Now in its ninth series, BBC Two’s Great British Menu is back and the chefs are hoping it will be their finest hour as they fight it out for the chance to cook at a glorious banquet marking the 70th anniversary of D-Day.
The banquet will take place at a bastion of British wartime resilience, London’s magnificent St Paul’s Cathedral, for guests including some of those who fought on 6 June 1944 itself as well as others who served on both the front line and the home front.
This year’s challenge is for 24 of the nation’s top chefs to produce 21st century dishes worthy of our war heroes. In addition to culinary perfection, their creations must evoke the wartime spirit of the generation which fought for our freedom as well as honour the bravery shown throughout the Second World War.
To create their dishes, the chefs have taken inspiration from their families’ and communities’ contributions to the war effort, even travelling to Normandy to the scene of the allied invasion. From Michelin-starred Frances Atkins retracing her father’s D-Day experiences through her menu to returning chef Emily Watkins drawing inspiration from her grandfathers, with one a prisoner of war and the other helping plan D-Day, the chefs have all been on a very personal voyage of discovery.
As ever, to reach the banquet each week, three chefs must first impress a veteran chef of the competition, who will put through the top two to the Friday regional final. The chefs must then prepare their menus again for not only the regular judges Prue Leith, Matthew Fort and Oliver Peyton but also a special guest judge with a unique perspective on this period of British history.
From 93-year-old Ken Sturdy, who fought on the beaches of Normandy, to Jim Radford, thought to be the youngest serving in the Merchant Navy on D-Day, and from Celia Sandys, Winston Churchill’s granddaughter, to Molly Rose, a wartime Spitfire pilot with the Air Transport Auxiliary service, these very special guests will bring their incredible experiences, personal memories and discerning taste-buds to the judging chamber.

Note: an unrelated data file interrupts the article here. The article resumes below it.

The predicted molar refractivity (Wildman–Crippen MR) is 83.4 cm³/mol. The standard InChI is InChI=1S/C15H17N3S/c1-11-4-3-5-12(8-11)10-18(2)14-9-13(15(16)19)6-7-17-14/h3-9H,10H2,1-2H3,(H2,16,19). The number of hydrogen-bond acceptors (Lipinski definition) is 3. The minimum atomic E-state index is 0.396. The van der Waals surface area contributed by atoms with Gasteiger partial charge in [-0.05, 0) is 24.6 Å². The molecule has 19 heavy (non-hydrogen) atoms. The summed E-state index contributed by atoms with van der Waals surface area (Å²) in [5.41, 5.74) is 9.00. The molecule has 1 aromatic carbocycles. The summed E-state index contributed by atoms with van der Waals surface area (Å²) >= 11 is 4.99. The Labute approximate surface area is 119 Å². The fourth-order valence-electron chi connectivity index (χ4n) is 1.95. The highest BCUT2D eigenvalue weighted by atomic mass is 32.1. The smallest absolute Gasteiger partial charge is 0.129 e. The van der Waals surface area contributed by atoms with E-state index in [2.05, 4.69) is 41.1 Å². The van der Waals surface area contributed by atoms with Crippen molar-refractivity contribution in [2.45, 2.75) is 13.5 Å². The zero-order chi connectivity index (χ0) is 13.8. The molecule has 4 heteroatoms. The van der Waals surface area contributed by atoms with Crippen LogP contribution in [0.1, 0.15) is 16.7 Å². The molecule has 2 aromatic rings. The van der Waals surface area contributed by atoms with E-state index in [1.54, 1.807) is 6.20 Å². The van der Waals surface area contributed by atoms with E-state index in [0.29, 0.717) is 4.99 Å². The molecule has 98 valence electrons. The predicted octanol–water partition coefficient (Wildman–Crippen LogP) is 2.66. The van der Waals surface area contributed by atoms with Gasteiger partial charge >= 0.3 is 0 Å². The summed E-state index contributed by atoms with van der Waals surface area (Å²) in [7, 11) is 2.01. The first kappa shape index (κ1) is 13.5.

D-Day veteran and guest judge Ken Sturdy says: “Helping choose the perfect Great British Menu dishes to mark 70 years since the D-Day landings is an incredible privilege. With the best chefs in the land cooking such unbelievable food, I’m sure the banquet will be a fitting tribute to both my fellow veterans and those we left behind, and I feel honoured to be a part of it.”
Along the way there’ll be both jubilant triumphs and crushing tragedies as the chefs do everything they can to get their dishes onto the final menu. Who will endure toil, sweat and tears to win the chance of honouring the incredible wartime heroes at the banquet?
Starting at 7.30pm on Monday 7 April on BBC Two, Great British Menu: The D-Day Banquet will run every weekday for nine weeks with the final ‘banquet’ programme to be broadcast on 6 June, the 70th anniversary of D-Day itself.
The series producer is Tom Clarke and the executive producers are Nicola Moody for Optomen Television and Lindsay Bradbury for the BBC.